The streets of Tokyo are a sight to behold, and in Yakuza Kiwami, the neon lights shine brightly. Kiwami will be available to the public in late August, and offers a complete overhaul of the 2005 PS2 original, bringing the story that started a franchise to gamers both new and old.
Truth be told, there’s nothing better than a remake done well. In Kiwami, re-drawn faces express a tale of crime and corruption with renewed vigor, while modern weather effects paint the sopping wet streets of the fictional Kamurocho district in vivid detail. The PS2 could only muster a world of muddy grays and browns, grinding to a halt to load new data. Kiwami, by comparison, has detail in spades and runs at a slick 60 FPS, with new mini-games, cutscenes and the original story laid out in stunning detail. It may not be as pretty as other modern releases, but Kiwami is one of the best remasters I’ve ever played.
You’re in the shoes of Kazuma Kiryu, a steely gangster sent to prison for a crime he didn’t commit. Re-entering society after ten years, Kiryu rubs shoulders with a population in thrall to the rise of technological advances such as the cell phone, and the modern conveniences these innovations bring. The streets of Kamurocho teem with life, comprised of busy streets and alleyways where diversions lie in wait. After a slow opening, Kamurocho is yours to explore, though Kiwami is best taken at a slower pace.
You’ll want to try your hand at the batting range, timing and whacking a baseball to perfection. You’ll no doubt want to chat up hostesses, play darts, cards, or even indulge a new wacky wrestling game featuring scantily clad girls. Some of these diversions are new while many are old, but they bring into focus what Yakuza is all about: immersing you in a world where the smallest detail matters.
The story, a hard-boiled crime drama featuring a dizzying number of characters, can be pursued at your leisure. New names come quick and fast, but the story is told with so much energy that you’ll want to stick around. Take Shimano, a dollop of Japanese brawn who’ll slice your throat if you mess up his hair cut. Or the stately Kazama, who brings a measure of calm to this oddball world. Then there’s Nishikiyama, the deceptive double-crosser and former friend, who gets additional cut scenes twelve years on to flesh out why he’s so dastardly. Yakuza’s depiction of women is as stuck in the past as its themes of valor and violence, but its male characters are always believable, and wonderfully voiced.
Elsewhere, Kiwami is about the art of the brawl. The streets of Kamurocho are a war zone, and Kiryu can’t go ten yards without some scumbag looking to put his head in a paper bag. Sega has updated the fighting system by using the mechanics laid out in Yakuza Zero – its recent prequel. As in Zero, you can switch between four fighting styles and eviscerate enemies using objects in the world, hurling, pounding and thrashing goons to smithereens. Newcomers expecting Batman: Arkham levels of variety will be disappointed. Combat in Yakuza is functional at best, a distraction at worst, and Kiwami begins to lag when it drags you into extended brawls.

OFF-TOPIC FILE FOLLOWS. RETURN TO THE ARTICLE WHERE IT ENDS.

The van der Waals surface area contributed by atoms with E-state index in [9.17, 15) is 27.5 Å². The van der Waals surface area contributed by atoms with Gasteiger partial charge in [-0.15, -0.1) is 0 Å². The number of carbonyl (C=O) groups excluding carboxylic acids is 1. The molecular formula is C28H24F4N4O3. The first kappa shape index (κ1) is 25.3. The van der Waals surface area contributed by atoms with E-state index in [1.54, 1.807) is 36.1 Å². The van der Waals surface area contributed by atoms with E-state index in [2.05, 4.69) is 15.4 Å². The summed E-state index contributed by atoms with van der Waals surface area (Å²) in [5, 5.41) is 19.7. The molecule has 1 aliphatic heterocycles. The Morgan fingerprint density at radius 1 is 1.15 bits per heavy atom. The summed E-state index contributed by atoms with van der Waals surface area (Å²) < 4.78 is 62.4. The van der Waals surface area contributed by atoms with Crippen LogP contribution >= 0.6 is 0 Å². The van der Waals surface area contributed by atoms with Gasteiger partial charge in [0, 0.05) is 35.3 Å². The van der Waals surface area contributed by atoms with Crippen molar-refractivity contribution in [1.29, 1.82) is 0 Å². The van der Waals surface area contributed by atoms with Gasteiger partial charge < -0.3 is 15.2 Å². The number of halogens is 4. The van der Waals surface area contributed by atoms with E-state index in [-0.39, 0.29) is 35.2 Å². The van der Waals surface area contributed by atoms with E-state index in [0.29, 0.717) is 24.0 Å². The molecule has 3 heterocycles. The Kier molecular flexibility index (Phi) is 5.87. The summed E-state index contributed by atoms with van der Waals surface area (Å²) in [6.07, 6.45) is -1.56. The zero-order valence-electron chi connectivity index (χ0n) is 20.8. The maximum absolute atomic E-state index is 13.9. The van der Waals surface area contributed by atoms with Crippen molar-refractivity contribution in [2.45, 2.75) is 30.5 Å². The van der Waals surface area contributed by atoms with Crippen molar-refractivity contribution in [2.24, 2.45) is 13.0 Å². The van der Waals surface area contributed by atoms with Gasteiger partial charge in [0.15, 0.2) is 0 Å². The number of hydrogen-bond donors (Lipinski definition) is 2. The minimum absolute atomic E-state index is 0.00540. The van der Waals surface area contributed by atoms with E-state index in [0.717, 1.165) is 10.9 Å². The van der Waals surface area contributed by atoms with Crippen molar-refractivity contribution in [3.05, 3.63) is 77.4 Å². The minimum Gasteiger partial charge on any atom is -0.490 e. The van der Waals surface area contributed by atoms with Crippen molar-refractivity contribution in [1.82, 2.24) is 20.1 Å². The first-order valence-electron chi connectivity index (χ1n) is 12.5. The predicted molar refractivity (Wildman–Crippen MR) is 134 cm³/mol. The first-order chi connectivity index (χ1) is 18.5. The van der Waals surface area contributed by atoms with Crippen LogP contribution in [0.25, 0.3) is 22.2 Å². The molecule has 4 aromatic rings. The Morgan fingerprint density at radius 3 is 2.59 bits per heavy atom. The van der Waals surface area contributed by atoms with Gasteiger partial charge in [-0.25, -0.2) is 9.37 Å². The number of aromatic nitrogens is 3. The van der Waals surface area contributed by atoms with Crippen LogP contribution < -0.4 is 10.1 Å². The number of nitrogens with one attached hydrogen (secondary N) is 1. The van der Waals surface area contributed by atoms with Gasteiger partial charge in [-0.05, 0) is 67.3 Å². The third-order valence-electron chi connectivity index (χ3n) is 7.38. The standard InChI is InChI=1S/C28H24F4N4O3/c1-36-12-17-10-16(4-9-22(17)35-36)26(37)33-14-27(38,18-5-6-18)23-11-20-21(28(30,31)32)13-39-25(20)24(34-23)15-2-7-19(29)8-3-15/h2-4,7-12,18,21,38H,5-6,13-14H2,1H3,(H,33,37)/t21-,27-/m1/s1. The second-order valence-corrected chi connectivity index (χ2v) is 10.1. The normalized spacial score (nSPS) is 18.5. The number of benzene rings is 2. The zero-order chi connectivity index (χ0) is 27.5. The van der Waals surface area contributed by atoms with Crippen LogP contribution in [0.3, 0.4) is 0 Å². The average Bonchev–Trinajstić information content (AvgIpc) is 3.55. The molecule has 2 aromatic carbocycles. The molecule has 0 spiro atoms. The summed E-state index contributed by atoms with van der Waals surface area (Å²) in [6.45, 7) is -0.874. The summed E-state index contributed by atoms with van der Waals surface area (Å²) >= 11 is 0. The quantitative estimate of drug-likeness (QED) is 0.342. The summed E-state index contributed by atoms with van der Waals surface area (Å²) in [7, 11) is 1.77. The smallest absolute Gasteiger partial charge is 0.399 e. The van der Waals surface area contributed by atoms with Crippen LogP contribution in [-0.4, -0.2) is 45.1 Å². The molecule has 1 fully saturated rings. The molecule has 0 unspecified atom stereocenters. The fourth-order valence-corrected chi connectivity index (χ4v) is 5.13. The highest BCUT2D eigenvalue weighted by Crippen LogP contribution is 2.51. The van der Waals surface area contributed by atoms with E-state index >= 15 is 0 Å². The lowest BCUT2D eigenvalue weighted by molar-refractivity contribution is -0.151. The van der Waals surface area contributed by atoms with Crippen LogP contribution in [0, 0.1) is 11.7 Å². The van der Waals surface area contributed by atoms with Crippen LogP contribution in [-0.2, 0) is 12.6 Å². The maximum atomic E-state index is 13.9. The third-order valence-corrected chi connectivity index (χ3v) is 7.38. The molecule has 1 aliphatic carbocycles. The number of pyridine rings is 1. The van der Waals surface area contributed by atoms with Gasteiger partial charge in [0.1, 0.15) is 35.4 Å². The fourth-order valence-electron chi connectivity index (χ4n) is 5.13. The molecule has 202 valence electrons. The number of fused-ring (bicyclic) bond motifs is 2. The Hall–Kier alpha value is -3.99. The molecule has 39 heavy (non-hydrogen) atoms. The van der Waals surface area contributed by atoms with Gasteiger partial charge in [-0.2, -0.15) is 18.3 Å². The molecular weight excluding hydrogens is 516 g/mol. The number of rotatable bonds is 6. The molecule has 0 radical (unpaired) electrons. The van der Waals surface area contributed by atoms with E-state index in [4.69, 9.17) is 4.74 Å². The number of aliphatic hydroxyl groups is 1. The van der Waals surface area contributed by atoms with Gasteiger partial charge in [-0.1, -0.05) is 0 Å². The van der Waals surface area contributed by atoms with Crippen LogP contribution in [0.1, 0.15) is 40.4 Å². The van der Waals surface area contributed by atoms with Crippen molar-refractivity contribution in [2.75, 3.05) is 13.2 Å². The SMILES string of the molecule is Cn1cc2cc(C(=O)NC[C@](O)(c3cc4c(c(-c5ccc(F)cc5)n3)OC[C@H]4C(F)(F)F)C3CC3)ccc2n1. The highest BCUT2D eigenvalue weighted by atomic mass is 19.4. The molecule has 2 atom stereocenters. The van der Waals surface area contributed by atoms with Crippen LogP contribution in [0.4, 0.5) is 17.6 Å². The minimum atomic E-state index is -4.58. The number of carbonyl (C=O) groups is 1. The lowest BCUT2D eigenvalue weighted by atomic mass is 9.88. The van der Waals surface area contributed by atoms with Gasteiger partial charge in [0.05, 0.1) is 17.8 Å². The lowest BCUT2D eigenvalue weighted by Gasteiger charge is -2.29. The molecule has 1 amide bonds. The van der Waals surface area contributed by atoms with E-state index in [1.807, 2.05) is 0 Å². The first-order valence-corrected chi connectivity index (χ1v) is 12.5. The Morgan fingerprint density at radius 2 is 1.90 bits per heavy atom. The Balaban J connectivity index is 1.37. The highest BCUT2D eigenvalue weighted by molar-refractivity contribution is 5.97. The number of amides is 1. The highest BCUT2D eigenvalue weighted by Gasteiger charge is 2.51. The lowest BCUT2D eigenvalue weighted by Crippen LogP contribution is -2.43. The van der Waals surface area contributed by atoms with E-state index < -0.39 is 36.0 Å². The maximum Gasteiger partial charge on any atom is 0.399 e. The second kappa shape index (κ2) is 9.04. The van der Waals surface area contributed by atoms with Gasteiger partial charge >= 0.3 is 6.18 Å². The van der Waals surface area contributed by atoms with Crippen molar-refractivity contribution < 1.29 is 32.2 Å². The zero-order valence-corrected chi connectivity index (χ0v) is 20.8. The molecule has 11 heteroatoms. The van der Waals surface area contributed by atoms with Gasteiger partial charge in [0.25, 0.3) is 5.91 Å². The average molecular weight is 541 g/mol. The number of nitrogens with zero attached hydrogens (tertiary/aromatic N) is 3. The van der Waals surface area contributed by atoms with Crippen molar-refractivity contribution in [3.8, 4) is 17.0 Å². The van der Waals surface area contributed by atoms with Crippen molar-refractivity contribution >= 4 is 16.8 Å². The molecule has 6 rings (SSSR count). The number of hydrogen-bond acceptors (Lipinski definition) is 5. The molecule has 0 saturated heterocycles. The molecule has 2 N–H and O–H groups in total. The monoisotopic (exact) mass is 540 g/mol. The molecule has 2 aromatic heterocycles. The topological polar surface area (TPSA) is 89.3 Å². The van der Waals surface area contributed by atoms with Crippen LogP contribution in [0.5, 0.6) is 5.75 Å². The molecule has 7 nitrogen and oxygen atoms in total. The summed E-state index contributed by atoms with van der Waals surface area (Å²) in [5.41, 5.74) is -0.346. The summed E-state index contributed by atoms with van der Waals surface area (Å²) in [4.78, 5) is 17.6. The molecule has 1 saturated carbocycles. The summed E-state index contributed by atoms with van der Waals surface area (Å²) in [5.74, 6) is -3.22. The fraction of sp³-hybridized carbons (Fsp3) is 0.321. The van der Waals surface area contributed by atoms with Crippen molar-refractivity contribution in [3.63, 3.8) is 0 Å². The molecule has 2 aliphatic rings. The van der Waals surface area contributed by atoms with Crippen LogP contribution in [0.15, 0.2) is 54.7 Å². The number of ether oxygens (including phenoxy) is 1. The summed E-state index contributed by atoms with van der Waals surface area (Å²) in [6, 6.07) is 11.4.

Still, there’s a better feedback loop at play, because you can now improve Kiryu’s abilities using experience points instead of forking out Yen for the privilege. This rewards exploration, but you best stay on your toes: the crafty Majima lies in wait. The “Majima Everywhere” system sees the playable character from Yakuza Zero taunt you at random, with fisticuffs ensuing shortly after. The idea is to remind you to stock up on supplies and upgrade your skills, but when you’re heading off to play a round of cards, it can be annoying to get interrupted by the wide-eyed madman.
Were it only about combat, Kiwami would be less interesting, but the real Yakuza experience involves soaking up this living, breathing world – and taking home a piece of Japan while you’re at it. The small touches are fantastic. The convenience stores, nightclubs and back alleys are detailed, intricate and a joy to behold. For fans of the Far East, Kiwami is a no-brainer, but gaming historians who might have missed this series should jump on board, too. There’s something weighty about feeding the Kiwami disc into your PS4 tray. You boot up the game knowing it’s a slice of history meticulously brought back to life; a treasure-trove of ideas new and old that hold up to scrutiny today.
True, its disparate parts are never best in class (and that’s especially true of combat), but the Yakuza experience is about savouring the broad-brush strokes. Exploring the dense, tight confines of Kamurocho, it’s hard not to get lost in its atmosphere. No one makes games like the Japanese, and the oddball characters that you meet are a constant reminder of this.
Ironically, for a series that was always bigger in Japan, Yakuza is making a big push in the West. Kiwami arrives at a time when the series is saturating the market. Its newly-released prequel is only eight months old, and the next-gen evolution (Yakuza 6) will be out in March of next year. Despite this, Yakuza Kiwami is worth the investment for fans new and old. A huge amount of effort has gone into restoring it, and at a reduced price point of $29.99, it’s an absolute steal.
This review is based on the PS4 version of the game, which we were provided with.